October 15, 2014
The freaky-cute look of Jack and the Cuckoo-Clock Heart can be described as a cross pollination of malnourished Russian nesting dolls with Tim Burton's obsession for Helena Bonham Carter and Johnny Depp. A fresh break from the Disney- Pixar-Etcetera tradition, the French/ Belgian animated lead characters feature bulging heads, bulbous human eyes, cherry-cheeked anglo skin and petite French nostrils and lips.
At its onset, the sights and sounds of the movie seize you with grand expectations: that this movie will transport you to computer-generated nirvana. But as the story unfolds, the viewer awakens to the baffling question of who is the audience? A pregnant mother-to-be trudges through snow, frostbitten in her nighty and cape, to deliver and abandon Jack, her semi-stillborn son.
The mom's magical midwife, Madeleine, resuscitates the newborn's frozen heart by installing a cuckoo clock ticker. Wind up Jack, and he comes tick-tick-tocking back to life.
But the transplant comes with a price: Jack must not touch the hands of his clock, get angry, or fall in love. (We now know the plot.)
The fragile lad grows up uneventfully in Madeleine's whimsical household amid characters like Arthur, the decrepit old man whose withering spine has been fortified by a functioning xylophone. He plays lyrical music from over his shoulders.
Jack, as we expected, inevitably strays from his sequestered life and falls in love with the equally-overly-adorable songstress, Miss Acacia from Andalucia, who is, quite literally, the love of his life.
The schizophrenia of Jack's courtship includes encounters with Jack the Ripper, George Méliès (the renown French "cinemagician") and a circus carnival of horrors, all inspired by Victorian Europe.
While the music sometimes intrudes in the story telling with its abrupt rhythmic cacophony, the interruption is not only refreshing, but often liberates the film from floundering in schmaltzy melodrama. The poetry that was written for the lyrics (and occasionally for recitation) is not consistently sensible or logical, but then poetry rarely is.
When the script meanders from even fairy tale reality, there are still the visuals to engage the viewer. Always quirky, the animation styles vary from location to location, from Scotland to France to Spain. There is lots of creative music, poetry and artistry to enjoy in the film. Alas, this project is not the Eden of Animation, but certainly there is enough talent provided by Frenchman Mathias Malzieu to eagerly anticipate his next project.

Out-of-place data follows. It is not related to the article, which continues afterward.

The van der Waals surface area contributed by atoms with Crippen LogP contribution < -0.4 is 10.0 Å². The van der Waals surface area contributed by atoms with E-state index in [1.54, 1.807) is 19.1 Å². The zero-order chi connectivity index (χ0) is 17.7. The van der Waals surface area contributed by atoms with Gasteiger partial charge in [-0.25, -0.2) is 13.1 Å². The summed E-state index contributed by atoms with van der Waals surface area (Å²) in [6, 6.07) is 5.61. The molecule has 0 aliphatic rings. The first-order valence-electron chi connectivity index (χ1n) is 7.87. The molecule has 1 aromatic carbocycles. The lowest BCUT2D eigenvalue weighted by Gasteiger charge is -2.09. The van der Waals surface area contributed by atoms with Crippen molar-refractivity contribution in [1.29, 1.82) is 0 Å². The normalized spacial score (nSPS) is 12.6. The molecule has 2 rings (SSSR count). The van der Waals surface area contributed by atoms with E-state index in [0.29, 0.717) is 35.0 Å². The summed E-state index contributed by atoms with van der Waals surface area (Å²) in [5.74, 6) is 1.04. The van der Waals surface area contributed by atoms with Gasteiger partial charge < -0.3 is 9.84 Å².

Malzieu wrote the original book, (La Mécanique du Cœur), co-wrote the script, provided the voice for Jack, wrote the lyrics for his band Dyonisos, sang his own songs, and then co-directed the film. He is a one-man-Hollywood.
The venerable versatile French Director Luc Besson embraced the film and author Malzieu; and his wife Virginie Besson-Silla produced.
Having watched both the English and the French versions, I recommend eschewing the dubbed edition, (while I still admire Jack's creatives and producers for their effort to cast and translate the original French film).
Malzieu, musicians, select members of the cast, and producer Virginie Besson-Silla talk about the film. Veteran French actor Jean Rochefort is joined by fellow eccentric performers to provide insight into the magnetism of the project.
No mention is made of the bankruptcy of one animation house and its replacement midway through the project. The event does help explain the mélange of CG styles in the film; however, that very variety adds to the inspirational and artistic appeal for fans and students of computer graphics.